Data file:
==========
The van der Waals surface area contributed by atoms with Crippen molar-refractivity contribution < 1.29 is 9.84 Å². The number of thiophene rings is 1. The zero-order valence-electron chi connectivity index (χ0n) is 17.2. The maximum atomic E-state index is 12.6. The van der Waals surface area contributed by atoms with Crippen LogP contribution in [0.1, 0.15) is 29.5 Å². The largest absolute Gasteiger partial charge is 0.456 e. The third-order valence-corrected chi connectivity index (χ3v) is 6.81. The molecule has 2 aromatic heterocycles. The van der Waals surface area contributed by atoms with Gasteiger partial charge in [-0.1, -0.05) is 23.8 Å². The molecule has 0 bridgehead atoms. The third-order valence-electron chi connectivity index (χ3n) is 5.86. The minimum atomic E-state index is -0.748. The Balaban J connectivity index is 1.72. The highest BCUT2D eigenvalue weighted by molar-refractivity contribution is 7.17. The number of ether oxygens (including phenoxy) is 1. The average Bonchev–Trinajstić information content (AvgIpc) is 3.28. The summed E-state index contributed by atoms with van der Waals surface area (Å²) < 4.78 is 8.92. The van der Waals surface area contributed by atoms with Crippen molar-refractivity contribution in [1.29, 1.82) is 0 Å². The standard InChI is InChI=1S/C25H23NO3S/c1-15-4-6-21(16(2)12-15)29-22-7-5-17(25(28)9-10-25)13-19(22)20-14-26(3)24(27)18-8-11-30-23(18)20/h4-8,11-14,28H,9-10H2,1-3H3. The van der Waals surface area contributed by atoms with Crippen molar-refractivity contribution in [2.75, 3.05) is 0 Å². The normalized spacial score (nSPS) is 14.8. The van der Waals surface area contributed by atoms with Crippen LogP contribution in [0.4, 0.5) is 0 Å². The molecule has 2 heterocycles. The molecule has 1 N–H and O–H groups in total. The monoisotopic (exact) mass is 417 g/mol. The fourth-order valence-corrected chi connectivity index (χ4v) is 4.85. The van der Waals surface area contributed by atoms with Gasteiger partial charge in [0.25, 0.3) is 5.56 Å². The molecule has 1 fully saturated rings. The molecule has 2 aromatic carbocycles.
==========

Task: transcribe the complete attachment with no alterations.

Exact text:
The van der Waals surface area contributed by atoms with Crippen molar-refractivity contribution < 1.29 is 9.84 Å². The number of thiophene rings is 1. The zero-order valence-electron chi connectivity index (χ0n) is 17.2. The maximum atomic E-state index is 12.6. The van der Waals surface area contributed by atoms with Crippen LogP contribution in [0.1, 0.15) is 29.5 Å². The largest absolute Gasteiger partial charge is 0.456 e. The third-order valence-corrected chi connectivity index (χ3v) is 6.81. The molecule has 2 aromatic heterocycles. The van der Waals surface area contributed by atoms with Gasteiger partial charge in [-0.1, -0.05) is 23.8 Å². The molecule has 0 bridgehead atoms. The third-order valence-electron chi connectivity index (χ3n) is 5.86. The minimum atomic E-state index is -0.748. The Balaban J connectivity index is 1.72. The highest BCUT2D eigenvalue weighted by molar-refractivity contribution is 7.17. The number of ether oxygens (including phenoxy) is 1. The average Bonchev–Trinajstić information content (AvgIpc) is 3.28. The summed E-state index contributed by atoms with van der Waals surface area (Å²) < 4.78 is 8.92. The van der Waals surface area contributed by atoms with Crippen molar-refractivity contribution in [1.29, 1.82) is 0 Å². The standard InChI is InChI=1S/C25H23NO3S/c1-15-4-6-21(16(2)12-15)29-22-7-5-17(25(28)9-10-25)13-19(22)20-14-26(3)24(27)18-8-11-30-23(18)20/h4-8,11-14,28H,9-10H2,1-3H3. The van der Waals surface area contributed by atoms with Crippen molar-refractivity contribution in [2.75, 3.05) is 0 Å². The normalized spacial score (nSPS) is 14.8. The van der Waals surface area contributed by atoms with Crippen LogP contribution in [0.4, 0.5) is 0 Å². The molecule has 2 heterocycles. The molecule has 1 N–H and O–H groups in total. The monoisotopic (exact) mass is 417 g/mol. The fourth-order valence-corrected chi connectivity index (χ4v) is 4.85. The van der Waals surface area contributed by atoms with Gasteiger partial charge in [0.25, 0.3) is 5.56 Å². The molecule has 1 fully saturated rings. The molecule has 2 aromatic carbocycles.